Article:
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Thread: 2011 GSA 1200 Rear Rotor

  1. #1
    Fat Bear
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    2011 GSA 1200 Rear Rotor

    What would the causes be for the rear rotor on a 2011 GSA 1200 with 30K kms to become warped?

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    Excessive heat , inability to move at the mounting points.

    Joe,

  3. #3
    Fat Bear
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    I'm just not sure what I should be doing to remedy the situation? It seems to me that having an issue like this with only 30K kms is premature to say the least. The rear wheel is not spinning freely - in addition to replacing the rotor, what other precautions should I consider taking to prevent recurrence?

  4. #4
    Benchwrenching PGlaves's Avatar
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    Quote Originally Posted by Badwolf1 View Post
    I'm just not sure what I should be doing to remedy the situation? It seems to me that having an issue like this with only 30K kms is premature to say the least. The rear wheel is not spinning freely - in addition to replacing the rotor, what other precautions should I consider taking to prevent recurrence?
    Something is binding. I don't recall off the top of my head if that is a floating caliper or not. If it is, the pins under the rubber boots need to be cleaned and greased with brake caliper grease. If not, then probably pistons are bidning in the caliper bore. It needs a thorough cleaning and/or a rebuild.
    Paul Glaves - "Big Bend", Texas U.S.A
    "The greatest challenge to any thinker is stating the problem in a way that will allow a solution." - Bertrand Russell
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    One Man Wolfpack Kent Niederhofer's Avatar
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    Rear Rotor Warping

    I think the answer to your original question is in a comment you made about the rear wheel not spinning freely. It sounds like the brake is binding on the rotor, thus not allowing it to spin freely. The drag from the binding brake probably caused the rotor to overheat and warp. Remember that a brake isn't intended to be engaged 100% of the time especially as you are riding -- only when you are stopping. Now what you need to figure out is why was the brake binding. That's your root cause issue with the warped rotor. Good luck.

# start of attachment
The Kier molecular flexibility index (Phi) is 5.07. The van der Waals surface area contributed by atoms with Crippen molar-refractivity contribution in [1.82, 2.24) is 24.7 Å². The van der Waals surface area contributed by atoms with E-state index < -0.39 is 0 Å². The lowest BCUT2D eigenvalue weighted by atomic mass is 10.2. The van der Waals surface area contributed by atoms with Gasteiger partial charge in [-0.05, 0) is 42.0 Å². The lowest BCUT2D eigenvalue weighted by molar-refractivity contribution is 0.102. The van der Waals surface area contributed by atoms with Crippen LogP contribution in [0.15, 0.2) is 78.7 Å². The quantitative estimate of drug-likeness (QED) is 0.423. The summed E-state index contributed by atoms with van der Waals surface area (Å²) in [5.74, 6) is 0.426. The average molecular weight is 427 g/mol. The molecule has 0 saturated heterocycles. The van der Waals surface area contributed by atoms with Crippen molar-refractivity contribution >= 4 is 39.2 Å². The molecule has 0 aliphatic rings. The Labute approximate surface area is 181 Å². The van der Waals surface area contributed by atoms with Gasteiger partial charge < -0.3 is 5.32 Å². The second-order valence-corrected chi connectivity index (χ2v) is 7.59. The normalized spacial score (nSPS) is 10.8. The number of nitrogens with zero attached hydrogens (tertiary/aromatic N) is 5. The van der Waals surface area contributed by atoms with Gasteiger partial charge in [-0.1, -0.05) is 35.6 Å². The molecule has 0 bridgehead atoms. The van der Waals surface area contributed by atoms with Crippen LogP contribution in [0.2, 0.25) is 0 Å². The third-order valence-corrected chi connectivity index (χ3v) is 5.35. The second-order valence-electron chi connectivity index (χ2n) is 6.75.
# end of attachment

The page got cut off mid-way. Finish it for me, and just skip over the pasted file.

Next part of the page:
Kent

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    Hi,

    I had a 2008 R1200GS, and I have a 2011 R1200GS, both of which I bought new, and both equipped with ABS, and I wouldn't say that the rear wheel ever spun completely freely on either of them. Rather there appears to be a slight brake drag. I have assumed that this is normal.

    If I spin the rear wheel by hand the wheel would turn for a couple or three revolutions and then stop. But if I pushed the caliper pads away from the rotor it would spin much more freely.

    I wonder if the drag that I have described on my bike isn't normal for a bike with ABS? Certainly the rear brake pads on my bike don't appear to wearing prematurely. Does your bike have ABS? If you spin the rear wheel on a new bike in the dealership I wonder how many times it would spin before it came to a stop.

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    Drag

    It's normal, but enough drag to warp the rotor indicates binding.

    My bike's previous owner warped the rear rotor in the first 2 years. He was a Harley rider and I suspect that he stopped mostly with the foot brake. I effected a 90% repair with a large blunt object.
    Eric * Columbia SC
    Piedmont Red 2006 R1200RT

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    Quote Originally Posted by CarolinaRT View Post
    It's normal, but enough drag to warp the rotor indicates binding.

    My bike's previous owner warped the rear rotor in the first 2 years. He was a Harley rider and I suspect that he stopped mostly with the foot brake. I effected a 90% repair with a large blunt object.
    NICE!

    Inner pad drag is the norm, it can warp over time if you are excessive with the rear brake.

    To the OP, at 30K KM check,clean, grease the sliders, replace the rotor from beemerboneyard or someplace similar and forget about it.

  9. #9
    not so retired henzilla's Avatar
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    Quote Originally Posted by CarolinaRT View Post
    He was a Harley rider and I suspect that he stopped mostly with the foot brake. I effected a 90% repair with a large blunt object.
    Even when you only use the front lever...the rear is activated....every time. The rear is independent from the front.

    I came off a HD and had more of an issue with a size 11 boot hitting that little pedal.